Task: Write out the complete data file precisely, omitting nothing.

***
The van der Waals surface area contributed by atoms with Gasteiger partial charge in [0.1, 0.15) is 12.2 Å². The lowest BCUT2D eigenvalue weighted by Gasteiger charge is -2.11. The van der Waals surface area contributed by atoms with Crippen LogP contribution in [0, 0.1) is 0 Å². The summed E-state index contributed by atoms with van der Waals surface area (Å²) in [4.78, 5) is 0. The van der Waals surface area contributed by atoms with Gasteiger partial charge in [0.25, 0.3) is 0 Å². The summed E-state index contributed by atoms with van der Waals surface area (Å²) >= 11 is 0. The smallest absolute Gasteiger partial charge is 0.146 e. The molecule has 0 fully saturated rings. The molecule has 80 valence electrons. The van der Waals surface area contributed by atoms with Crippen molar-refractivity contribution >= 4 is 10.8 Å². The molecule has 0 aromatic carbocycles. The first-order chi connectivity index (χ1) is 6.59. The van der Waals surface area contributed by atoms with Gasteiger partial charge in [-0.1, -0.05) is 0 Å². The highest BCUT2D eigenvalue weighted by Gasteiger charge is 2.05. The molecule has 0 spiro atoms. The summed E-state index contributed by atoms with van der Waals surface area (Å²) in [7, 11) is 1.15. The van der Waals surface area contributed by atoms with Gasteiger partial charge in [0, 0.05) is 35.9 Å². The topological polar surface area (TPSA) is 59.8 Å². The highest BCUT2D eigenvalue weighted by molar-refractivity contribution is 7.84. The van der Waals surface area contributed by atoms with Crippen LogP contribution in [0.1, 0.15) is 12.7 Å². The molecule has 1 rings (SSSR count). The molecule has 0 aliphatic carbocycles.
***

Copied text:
The van der Waals surface area contributed by atoms with Gasteiger partial charge in [0.1, 0.15) is 12.2 Å². The lowest BCUT2D eigenvalue weighted by Gasteiger charge is -2.11. The van der Waals surface area contributed by atoms with Crippen LogP contribution in [0, 0.1) is 0 Å². The summed E-state index contributed by atoms with van der Waals surface area (Å²) in [4.78, 5) is 0. The van der Waals surface area contributed by atoms with Gasteiger partial charge in [0.25, 0.3) is 0 Å². The summed E-state index contributed by atoms with van der Waals surface area (Å²) >= 11 is 0. The smallest absolute Gasteiger partial charge is 0.146 e. The molecule has 0 fully saturated rings. The molecule has 80 valence electrons. The van der Waals surface area contributed by atoms with Crippen molar-refractivity contribution >= 4 is 10.8 Å². The molecule has 0 aromatic carbocycles. The first-order chi connectivity index (χ1) is 6.59. The van der Waals surface area contributed by atoms with Gasteiger partial charge in [-0.1, -0.05) is 0 Å². The highest BCUT2D eigenvalue weighted by Gasteiger charge is 2.05. The molecule has 0 spiro atoms. The summed E-state index contributed by atoms with van der Waals surface area (Å²) in [7, 11) is 1.15. The van der Waals surface area contributed by atoms with Gasteiger partial charge in [0, 0.05) is 35.9 Å². The topological polar surface area (TPSA) is 59.8 Å². The highest BCUT2D eigenvalue weighted by molar-refractivity contribution is 7.84. The van der Waals surface area contributed by atoms with Crippen LogP contribution in [0.1, 0.15) is 12.7 Å². The molecule has 1 rings (SSSR count). The molecule has 0 aliphatic carbocycles.